“I preach customer service, customer experience: that's the fastest and easiest way to grow your company,” tells Dowdell. “If you serve the customer and they’re satisfied, they're gonna leave you a good positive review, and they're going to refer people to you.” 

While some employees may be more outgoing and capable of handling customer service, some are more focused on performing mechanical tasks and fixing machines. Getting in the middle of the store’s daily activities and seeing how everyone works allows him to direct people to positions that best fit their personal strengths. 

By cultivating a close relationship with his teams, Dowdell can identify their strengths and weaknesses and devise a strategy that best compliments them. 

“I try to create a total experience around that flow systemfrom the time they pull up to the time they leaveby making sure we’re having the right people in the right places and making sure that they are trained up according to our standards.” 

Helping Others Up the Ladder 

First impressions matternot just for a customer, but for a new employee. Dowdell puts a lot of effort into providing fresh staff members with comprehensive, quality training that trains them to confidently perform the jobs they need to.  

He teaches in increments, spending four to six weeks working with employees on a specific process, ensuring they have mastered it before moving on. Through Dowdell’s training methods, he has helped several lube technicians throughout the Atlanta market get promoted to store managers. 

Dowdell works with his staff to develop a process designed to work for them. As part of this, he welcomes criticism and comments from his teams, believing that doing so is crucial to helping them thrive. 

“I welcome any feedback, because what works for me may not work for them, and I don't want to force it on them,” says Dowdell.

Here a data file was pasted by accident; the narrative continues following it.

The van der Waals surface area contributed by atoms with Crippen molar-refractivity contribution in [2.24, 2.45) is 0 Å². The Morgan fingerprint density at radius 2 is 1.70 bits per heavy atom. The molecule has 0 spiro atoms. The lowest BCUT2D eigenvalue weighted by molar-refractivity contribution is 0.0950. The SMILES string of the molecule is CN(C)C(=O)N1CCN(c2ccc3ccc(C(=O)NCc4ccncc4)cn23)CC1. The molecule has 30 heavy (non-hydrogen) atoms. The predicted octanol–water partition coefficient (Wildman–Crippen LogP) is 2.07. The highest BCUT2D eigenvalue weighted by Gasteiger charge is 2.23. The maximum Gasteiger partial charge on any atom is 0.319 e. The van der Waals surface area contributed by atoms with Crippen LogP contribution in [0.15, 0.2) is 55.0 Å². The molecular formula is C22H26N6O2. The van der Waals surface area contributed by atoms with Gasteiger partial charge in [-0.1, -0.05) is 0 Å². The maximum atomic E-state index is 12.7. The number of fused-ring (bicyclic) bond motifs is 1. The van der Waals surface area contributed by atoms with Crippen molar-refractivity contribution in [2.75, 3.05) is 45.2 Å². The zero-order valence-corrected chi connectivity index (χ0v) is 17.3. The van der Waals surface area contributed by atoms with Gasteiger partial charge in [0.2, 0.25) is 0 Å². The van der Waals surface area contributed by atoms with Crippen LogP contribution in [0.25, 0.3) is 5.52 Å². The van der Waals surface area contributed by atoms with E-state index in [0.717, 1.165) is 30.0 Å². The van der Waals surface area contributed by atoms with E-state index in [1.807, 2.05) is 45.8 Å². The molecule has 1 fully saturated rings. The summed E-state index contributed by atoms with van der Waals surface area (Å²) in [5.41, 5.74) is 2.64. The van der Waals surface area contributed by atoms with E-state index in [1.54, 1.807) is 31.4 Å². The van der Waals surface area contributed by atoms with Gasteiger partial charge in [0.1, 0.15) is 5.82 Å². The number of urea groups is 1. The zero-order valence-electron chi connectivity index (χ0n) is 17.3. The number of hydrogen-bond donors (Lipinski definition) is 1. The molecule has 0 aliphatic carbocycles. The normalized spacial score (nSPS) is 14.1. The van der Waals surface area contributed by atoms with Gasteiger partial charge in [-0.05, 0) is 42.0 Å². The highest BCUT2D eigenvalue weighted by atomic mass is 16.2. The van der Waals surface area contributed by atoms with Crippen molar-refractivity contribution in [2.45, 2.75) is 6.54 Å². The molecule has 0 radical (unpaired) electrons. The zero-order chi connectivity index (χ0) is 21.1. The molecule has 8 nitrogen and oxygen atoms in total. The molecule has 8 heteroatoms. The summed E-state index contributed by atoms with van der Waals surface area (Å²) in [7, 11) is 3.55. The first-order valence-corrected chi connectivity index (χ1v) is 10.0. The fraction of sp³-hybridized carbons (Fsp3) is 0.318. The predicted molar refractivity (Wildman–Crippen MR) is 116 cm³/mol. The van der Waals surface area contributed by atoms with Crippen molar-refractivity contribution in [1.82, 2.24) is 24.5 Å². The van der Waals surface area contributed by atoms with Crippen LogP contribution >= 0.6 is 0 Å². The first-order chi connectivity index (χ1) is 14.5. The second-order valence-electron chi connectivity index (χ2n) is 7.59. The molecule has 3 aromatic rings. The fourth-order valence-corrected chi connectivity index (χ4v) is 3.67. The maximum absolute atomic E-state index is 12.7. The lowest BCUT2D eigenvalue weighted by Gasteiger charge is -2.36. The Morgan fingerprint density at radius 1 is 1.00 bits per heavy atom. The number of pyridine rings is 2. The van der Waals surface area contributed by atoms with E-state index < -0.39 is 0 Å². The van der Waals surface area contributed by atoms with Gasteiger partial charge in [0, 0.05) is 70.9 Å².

While Dowdell held much training in automotive work entering this field, his education in business and prior experience as a manager also equipped him for what he does now. Understanding his employees and knowing how to lead a team of people are crucial skills that Dowdell had the chance to cultivate prior to joining FullSpeed. 

For anyone looking to jumpstart their own automotive career, Dowdell encourages them to immerse themselves in the industryseek out someone to job shadow, become an apprentice, or look into the wide range of opportunities FullSpeed and its Grease Monkey brand currently offer for entry-level workers, even those that have no previous experience. 

“I've grown throughout the company, and I'm continuing to grow,” tells Dowdell. “A lot of people that have came in and have been successful, they have grown and have gotten promoted within the ranks of the company. They value meritocracy with this company.” 


About the Author

Kacey Frederick | Assistant Editor

Kacey Frederick joined as the assistant editor of National Oil and Lube News in 2023 after graduating from the University of Arkansas at Fort Smith with a bachelor’s in English and a minor in philosophy. As the grandchild of a former motorcycle repair shop owner, he’s undergone a series of trials and tribulations with vehicles. Now the proud owner of a reliable 2011 Toyota Camry, he works to represent those in the service industry that keep him and so many others safely rolling on.

Dusty Wooddell Photography
River Underwood Photography
Millicent Garland
Lavana Howard, vanna d. photography